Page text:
Moving UofSC forward

President Harris Pastides says Carolina has made progress, has room to improve

The University of South Carolina has made great strides in the past year in its mission as the flagship university system for the state, but now is no time to be satisfied, President Harris Pastides told students, faculty and staff in his annual State of the University address on Tuesday.

“It matters when we produce excellent graduates, and excellent and innovative faculty research,” Pastides said. “Our benchmark is not how well we did yesterday. Our yardstick must be how well we do in the new world order, not the old one.

“The old world order is conventional, slow and intolerant. The new world order is collaborative, intersectional and interdisciplinary, and is led by innovators.”

Pastides noted the university’s continued improvement in national rankings (46th among all public universities and 25th among state flagships) and the continued No. 1 rank of the international business program. He also pointed to the record $253.6 million in external funding awards from last year as signs of continuing excellence, “but not enough. It is not as high as we go can go. We must recommit to excellence and accelerate our progress to realize greater impact, and the good news is, we know how to do it. We need no complex strategy, no experimentation. We don’t even need to get lucky.

“We simply must make more resources available to invest, especially to invest in our faculty. They have the vision. They have the drive.”

Pastides cited faculty accomplishments, including sociology professor Doug Anderton and chemistry professor Stephen Morgan being named fellows of the American Association for the Advancement of Science, and chemical engineering professor John Monnier, who was elected to the National Academy of Engineering. He also noted the 99.3 percent pass rate achieved by College of Nursing students on the 2017 National Council Licensure Examination.

Pastides also pointed to the university’s new Excellence Initiative, which is funded by money contributed from all departments across the university to support new and innovative projects. The initiative has $17 million to use for recruiting top faculty, ensuring excellence in the classroom and creating new experiential learning opportunities for students across academic disciplines.

“Since not all units who contribute to this fund will gain directly, most notably the service units, we must repay their contribution by creating a culture of excellence — one that is beneficial to all and increases everyone’s confidence and pride,” he said.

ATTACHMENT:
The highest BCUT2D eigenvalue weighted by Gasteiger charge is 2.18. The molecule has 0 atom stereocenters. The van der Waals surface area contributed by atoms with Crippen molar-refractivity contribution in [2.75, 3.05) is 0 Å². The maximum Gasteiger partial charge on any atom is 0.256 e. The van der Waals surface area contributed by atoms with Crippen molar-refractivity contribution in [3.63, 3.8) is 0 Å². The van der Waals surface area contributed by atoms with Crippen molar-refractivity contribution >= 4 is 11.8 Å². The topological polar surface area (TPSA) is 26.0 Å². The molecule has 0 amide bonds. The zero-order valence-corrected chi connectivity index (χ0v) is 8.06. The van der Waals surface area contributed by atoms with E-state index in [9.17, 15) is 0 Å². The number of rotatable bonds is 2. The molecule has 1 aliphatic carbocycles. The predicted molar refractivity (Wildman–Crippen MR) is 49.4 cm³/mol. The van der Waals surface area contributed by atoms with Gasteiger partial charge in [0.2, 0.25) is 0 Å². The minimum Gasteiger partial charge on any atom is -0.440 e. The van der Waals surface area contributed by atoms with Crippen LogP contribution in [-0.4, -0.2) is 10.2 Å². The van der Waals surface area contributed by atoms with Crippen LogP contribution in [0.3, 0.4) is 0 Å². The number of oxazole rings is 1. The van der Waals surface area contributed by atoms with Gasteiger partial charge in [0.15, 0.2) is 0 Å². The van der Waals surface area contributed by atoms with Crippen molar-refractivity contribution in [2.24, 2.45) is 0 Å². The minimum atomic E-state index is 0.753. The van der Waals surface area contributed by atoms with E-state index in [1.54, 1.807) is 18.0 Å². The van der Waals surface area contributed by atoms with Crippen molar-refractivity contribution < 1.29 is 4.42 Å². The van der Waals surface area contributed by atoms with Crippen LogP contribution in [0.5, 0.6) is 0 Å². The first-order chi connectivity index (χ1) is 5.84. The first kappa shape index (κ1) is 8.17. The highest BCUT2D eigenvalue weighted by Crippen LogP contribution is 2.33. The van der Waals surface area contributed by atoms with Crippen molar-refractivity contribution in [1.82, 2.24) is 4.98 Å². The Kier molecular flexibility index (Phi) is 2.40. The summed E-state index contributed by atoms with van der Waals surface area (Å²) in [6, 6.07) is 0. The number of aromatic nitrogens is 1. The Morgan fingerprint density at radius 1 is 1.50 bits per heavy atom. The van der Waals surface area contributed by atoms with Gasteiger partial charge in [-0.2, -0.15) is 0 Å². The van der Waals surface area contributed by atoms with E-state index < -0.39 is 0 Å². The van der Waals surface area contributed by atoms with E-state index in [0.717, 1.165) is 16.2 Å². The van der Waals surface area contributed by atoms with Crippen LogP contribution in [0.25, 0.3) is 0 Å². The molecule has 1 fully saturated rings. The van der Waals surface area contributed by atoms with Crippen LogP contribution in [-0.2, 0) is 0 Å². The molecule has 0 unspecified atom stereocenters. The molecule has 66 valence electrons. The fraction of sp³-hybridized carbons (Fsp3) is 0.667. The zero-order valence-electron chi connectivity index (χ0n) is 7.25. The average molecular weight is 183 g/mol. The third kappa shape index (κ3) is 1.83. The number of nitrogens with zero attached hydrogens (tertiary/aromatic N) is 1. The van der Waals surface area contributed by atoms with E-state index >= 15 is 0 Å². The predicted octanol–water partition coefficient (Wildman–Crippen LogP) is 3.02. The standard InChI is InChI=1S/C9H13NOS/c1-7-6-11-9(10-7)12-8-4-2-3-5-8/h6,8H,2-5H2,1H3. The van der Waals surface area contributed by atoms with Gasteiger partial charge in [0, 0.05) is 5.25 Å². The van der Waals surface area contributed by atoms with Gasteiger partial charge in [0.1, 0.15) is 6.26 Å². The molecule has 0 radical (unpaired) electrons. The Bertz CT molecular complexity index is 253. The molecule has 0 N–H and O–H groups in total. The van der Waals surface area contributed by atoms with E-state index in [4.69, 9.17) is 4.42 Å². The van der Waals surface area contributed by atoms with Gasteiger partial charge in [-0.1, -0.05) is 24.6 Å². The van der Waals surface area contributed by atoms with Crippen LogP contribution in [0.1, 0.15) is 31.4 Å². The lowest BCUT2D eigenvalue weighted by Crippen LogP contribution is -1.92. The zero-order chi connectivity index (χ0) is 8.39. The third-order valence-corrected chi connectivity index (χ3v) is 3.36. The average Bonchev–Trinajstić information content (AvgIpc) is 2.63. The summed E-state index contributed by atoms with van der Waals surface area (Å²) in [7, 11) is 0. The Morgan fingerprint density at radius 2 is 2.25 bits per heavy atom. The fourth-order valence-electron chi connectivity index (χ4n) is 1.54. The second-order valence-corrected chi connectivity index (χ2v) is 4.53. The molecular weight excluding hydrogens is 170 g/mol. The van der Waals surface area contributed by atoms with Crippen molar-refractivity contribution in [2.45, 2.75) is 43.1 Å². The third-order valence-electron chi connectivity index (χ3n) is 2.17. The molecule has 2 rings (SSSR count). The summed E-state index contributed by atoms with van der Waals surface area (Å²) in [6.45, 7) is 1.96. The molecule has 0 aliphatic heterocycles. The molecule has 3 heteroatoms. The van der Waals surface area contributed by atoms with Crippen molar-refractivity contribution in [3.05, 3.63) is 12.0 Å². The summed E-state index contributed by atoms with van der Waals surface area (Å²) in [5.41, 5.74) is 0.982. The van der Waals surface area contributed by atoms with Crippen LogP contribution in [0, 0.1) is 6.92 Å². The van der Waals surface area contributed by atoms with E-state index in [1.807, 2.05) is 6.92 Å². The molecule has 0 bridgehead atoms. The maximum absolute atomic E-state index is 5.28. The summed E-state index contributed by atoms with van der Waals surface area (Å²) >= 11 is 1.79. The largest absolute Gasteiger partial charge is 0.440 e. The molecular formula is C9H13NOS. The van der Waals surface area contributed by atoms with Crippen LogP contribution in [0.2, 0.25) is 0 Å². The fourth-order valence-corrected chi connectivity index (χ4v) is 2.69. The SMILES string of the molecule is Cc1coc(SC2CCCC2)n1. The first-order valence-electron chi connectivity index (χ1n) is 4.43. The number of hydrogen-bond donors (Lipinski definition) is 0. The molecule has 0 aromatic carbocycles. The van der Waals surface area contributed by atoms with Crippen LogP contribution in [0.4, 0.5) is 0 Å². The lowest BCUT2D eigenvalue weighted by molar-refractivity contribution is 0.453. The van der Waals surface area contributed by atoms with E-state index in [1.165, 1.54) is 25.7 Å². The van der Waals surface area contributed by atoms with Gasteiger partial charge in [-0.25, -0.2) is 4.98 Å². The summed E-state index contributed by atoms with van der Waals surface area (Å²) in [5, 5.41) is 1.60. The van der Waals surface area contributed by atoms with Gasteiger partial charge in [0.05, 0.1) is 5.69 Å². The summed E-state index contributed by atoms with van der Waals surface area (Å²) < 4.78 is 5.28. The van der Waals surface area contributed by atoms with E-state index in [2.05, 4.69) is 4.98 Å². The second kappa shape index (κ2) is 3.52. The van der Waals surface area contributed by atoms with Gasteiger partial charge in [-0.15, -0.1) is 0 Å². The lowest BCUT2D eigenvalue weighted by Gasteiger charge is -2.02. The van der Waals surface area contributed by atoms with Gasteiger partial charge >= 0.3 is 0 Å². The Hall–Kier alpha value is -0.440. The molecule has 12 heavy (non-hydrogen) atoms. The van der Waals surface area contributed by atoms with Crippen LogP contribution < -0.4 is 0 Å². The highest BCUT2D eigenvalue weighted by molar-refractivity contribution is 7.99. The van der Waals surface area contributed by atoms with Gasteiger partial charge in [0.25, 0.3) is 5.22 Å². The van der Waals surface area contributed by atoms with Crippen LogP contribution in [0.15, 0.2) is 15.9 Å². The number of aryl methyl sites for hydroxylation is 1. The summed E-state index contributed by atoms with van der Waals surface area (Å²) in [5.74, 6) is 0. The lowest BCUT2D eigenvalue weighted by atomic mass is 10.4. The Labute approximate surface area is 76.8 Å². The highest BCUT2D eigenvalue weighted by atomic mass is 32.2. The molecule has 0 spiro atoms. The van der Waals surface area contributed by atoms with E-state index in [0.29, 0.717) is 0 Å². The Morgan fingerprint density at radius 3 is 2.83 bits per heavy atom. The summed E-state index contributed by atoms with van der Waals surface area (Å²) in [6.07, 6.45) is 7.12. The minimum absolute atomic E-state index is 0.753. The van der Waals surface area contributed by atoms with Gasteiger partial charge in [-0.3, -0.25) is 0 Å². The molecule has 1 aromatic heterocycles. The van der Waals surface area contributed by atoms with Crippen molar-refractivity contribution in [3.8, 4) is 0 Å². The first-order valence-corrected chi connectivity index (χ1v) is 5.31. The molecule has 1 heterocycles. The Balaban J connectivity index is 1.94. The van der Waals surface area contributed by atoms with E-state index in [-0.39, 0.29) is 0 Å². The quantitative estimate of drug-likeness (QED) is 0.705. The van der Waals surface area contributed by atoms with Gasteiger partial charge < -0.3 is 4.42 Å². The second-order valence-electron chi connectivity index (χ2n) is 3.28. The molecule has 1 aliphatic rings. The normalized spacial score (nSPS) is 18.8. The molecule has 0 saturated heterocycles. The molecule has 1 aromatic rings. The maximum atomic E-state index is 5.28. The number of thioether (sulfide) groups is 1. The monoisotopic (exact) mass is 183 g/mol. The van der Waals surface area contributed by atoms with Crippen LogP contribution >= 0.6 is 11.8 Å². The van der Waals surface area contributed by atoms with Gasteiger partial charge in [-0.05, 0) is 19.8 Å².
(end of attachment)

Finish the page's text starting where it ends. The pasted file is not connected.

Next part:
Pastides also spoke about the importance of the university continuing to lead business investment in the state. He emphasized the need to bolster South Carolina’s traditional manufacturing strength with more corporate headquarters and ongoing innovation.

“Our role is not symbolic,” he said. “We provide the workforce — I would call it the life force — for our emerging economy.”

The president also pointed to the remaking of campus with the addition of new learning and living spaces as well as the continued renovation of iconic buildings for new purposes, notably the Carolina Coliseum, which he called “the house that McGuire built,” a nod to longtime former Gamecocks basketball coach Frank McGuire.

“It’s been a long time coming, primarily because we needed that space for academic programs while better spaces were being prepared,” he said.

Pastides also addressed some of the challenges facing higher education in general, such as funding issues.

He said the university leadership will continue to push for greater funding from the state Legislature instead of relying on students and families to fund operations.

“The time has come for state government to re-engage with higher education,” Pastides said. “If we’re to pursue excellence while at the same time educating more South Carolinians, we must find an agreement. We want to find a funding level that is fair to all. We’re ready to listen.”

He also said that while dynamic change will continue to happen in Columbia, increasingly divisive national discourse will not grow worse on the University of South Carolina campus.

“This will not be a quiet year,” Pastides said. “Societal issues will spill onto our campus, but we will not add to the many shrill and shallow voices. We will listen as much as we talk. We will not shout down the voices of those with whom we disagree. Above all, USC will be the place society can look to for civil debate.”

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